An alkaline diet is very beneficial in fighting many diseases apart from cancer. Alkaline supplements are good ways to include alkaline food in your diet. Over cooking of vegetables leads to their nutrients being destroyed. Alkaline supplements make sure one gets enough alkalizing foods in a day. Also alkaline water is a good alternative to ordinary water. So if you want your body to be cancer free as well as healthy and energetic adopt an alkaline diet and make it your way of life.

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The Physical Benefits of Skipping Rope

For most of us, our first contact with skipping rope is on a playground, and it is usually just a game, mostly enjoyed by girls…and usually referred to as “jump rope.”

However, for many professional athletes, the physical benefits of skipping rope make it an attractive part of their fitness regimen.

Few exercise methods can compete with the grown-up version of the playground version of “jump rope”, when it comes to improving cardiovascular efficiency. We used to use the word, “endurance” for certain types of exercise, and rope skipping is certainly one of those types, as just a few minutes of jump rope can be as taxing as running or other aerobic or cardiovascular activities.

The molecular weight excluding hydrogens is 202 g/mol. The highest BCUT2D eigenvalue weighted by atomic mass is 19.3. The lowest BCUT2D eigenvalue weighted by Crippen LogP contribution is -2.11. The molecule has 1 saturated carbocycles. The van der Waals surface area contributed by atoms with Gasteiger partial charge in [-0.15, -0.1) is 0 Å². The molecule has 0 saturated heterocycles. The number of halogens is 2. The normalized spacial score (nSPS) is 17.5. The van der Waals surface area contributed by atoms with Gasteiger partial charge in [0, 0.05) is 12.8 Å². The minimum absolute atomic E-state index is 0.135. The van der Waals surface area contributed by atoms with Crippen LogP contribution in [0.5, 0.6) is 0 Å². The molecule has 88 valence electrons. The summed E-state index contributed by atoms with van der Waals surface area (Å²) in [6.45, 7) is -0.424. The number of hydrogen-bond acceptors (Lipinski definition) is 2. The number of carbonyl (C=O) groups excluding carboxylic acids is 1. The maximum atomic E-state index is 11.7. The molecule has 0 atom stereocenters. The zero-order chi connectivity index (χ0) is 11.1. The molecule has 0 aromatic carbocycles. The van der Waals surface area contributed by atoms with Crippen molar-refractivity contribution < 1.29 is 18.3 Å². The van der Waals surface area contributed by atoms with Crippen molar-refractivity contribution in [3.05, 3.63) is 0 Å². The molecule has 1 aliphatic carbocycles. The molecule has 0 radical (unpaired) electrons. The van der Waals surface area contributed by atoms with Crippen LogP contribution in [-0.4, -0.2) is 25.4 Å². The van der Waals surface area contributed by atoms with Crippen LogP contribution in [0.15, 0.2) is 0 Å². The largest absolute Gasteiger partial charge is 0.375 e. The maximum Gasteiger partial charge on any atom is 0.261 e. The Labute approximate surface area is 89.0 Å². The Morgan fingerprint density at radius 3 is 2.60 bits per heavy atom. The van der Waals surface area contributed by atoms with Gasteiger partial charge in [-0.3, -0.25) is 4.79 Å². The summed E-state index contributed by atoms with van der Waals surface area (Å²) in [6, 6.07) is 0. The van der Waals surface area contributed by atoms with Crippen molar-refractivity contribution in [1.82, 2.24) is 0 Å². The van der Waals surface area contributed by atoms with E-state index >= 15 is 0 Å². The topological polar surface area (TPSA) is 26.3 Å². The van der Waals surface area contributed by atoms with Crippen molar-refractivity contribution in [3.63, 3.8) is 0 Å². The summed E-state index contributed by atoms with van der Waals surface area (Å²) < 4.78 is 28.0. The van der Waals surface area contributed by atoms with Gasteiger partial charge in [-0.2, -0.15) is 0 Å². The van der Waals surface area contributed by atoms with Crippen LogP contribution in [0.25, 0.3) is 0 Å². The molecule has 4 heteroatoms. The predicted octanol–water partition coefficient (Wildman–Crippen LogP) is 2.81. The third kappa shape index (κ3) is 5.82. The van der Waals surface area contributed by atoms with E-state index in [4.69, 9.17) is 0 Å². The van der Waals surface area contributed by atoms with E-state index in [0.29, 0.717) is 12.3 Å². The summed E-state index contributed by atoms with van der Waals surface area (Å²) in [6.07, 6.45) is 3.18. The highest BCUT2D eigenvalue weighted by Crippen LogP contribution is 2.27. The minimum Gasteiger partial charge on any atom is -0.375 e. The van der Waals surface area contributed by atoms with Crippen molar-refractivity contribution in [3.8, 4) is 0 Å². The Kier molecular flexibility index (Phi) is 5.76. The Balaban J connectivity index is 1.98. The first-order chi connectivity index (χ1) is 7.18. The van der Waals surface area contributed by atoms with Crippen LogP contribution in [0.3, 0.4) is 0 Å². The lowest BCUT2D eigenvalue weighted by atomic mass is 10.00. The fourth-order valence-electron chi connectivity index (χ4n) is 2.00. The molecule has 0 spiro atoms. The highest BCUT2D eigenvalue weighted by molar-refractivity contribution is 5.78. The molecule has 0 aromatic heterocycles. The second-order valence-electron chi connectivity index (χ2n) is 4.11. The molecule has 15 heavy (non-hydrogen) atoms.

It is often estimated that running can burn, on average, about 600 calories per hour. Skipping rope is estimated to burn about 700. Of course, not too many people are going to skip rope for an hour, but you get the point. One estimate is that rope skipping for 10 minutes is the approximate equivalent of running an eight-minute mile.

Skipping rope is considered to be less destructive to knees than running as more of the shock is absorbed beginning with the ball of the foot rather than the blunt impact upon the heel experienced in running. It is for this reason that, not only do many professional athletes use it as a conditioning method, but it is often practised by senior exercisers as well.

As with running, and other cardiovascular exercises, it should be a part of a larger exercise program which includes flexibility exercises and strength training.

When an individual has a broad-based exercise program which includes such activities, including rope skipping and other forms of exercise, they can anticipate a broad range of health benefits as well. Regular exercise can help strengthen the cardiovascular system, regulate mood swings, improve the immune system, and help protect against a wide range of degenerative conditions which tend to become progressively common as we age.